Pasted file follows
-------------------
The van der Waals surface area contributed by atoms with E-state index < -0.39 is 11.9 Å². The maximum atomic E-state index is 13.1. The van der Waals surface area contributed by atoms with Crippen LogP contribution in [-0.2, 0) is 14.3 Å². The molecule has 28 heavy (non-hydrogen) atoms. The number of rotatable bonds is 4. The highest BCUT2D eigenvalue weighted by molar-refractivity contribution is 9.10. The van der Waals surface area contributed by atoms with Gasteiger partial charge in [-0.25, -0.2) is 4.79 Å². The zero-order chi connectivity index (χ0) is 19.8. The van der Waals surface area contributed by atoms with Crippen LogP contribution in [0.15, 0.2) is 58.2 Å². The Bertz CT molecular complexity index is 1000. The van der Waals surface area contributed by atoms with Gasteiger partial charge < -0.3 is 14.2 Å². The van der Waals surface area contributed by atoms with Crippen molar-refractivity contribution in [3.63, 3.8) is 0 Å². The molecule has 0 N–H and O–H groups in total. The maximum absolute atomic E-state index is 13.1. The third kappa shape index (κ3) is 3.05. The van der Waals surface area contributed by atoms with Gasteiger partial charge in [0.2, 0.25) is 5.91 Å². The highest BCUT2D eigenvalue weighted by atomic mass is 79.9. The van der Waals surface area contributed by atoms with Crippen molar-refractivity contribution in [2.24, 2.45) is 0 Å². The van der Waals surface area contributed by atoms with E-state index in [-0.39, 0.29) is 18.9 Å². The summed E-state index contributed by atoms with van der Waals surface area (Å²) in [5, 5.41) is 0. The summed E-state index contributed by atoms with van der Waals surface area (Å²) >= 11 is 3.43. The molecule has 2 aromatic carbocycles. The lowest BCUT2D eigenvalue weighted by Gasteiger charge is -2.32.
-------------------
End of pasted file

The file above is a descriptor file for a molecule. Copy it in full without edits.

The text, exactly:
The van der Waals surface area contributed by atoms with E-state index < -0.39 is 11.9 Å². The maximum atomic E-state index is 13.1. The van der Waals surface area contributed by atoms with Crippen LogP contribution in [-0.2, 0) is 14.3 Å². The molecule has 28 heavy (non-hydrogen) atoms. The number of rotatable bonds is 4. The highest BCUT2D eigenvalue weighted by molar-refractivity contribution is 9.10. The van der Waals surface area contributed by atoms with Gasteiger partial charge in [-0.25, -0.2) is 4.79 Å². The zero-order chi connectivity index (χ0) is 19.8. The van der Waals surface area contributed by atoms with Crippen LogP contribution in [0.15, 0.2) is 58.2 Å². The Bertz CT molecular complexity index is 1000. The van der Waals surface area contributed by atoms with Gasteiger partial charge < -0.3 is 14.2 Å². The van der Waals surface area contributed by atoms with Crippen molar-refractivity contribution in [3.63, 3.8) is 0 Å². The molecule has 0 N–H and O–H groups in total. The maximum absolute atomic E-state index is 13.1. The third kappa shape index (κ3) is 3.05. The van der Waals surface area contributed by atoms with Gasteiger partial charge in [0.2, 0.25) is 5.91 Å². The highest BCUT2D eigenvalue weighted by atomic mass is 79.9. The van der Waals surface area contributed by atoms with Crippen molar-refractivity contribution in [2.24, 2.45) is 0 Å². The van der Waals surface area contributed by atoms with E-state index in [-0.39, 0.29) is 18.9 Å². The summed E-state index contributed by atoms with van der Waals surface area (Å²) in [5, 5.41) is 0. The summed E-state index contributed by atoms with van der Waals surface area (Å²) >= 11 is 3.43. The molecule has 2 aromatic carbocycles. The lowest BCUT2D eigenvalue weighted by Gasteiger charge is -2.32.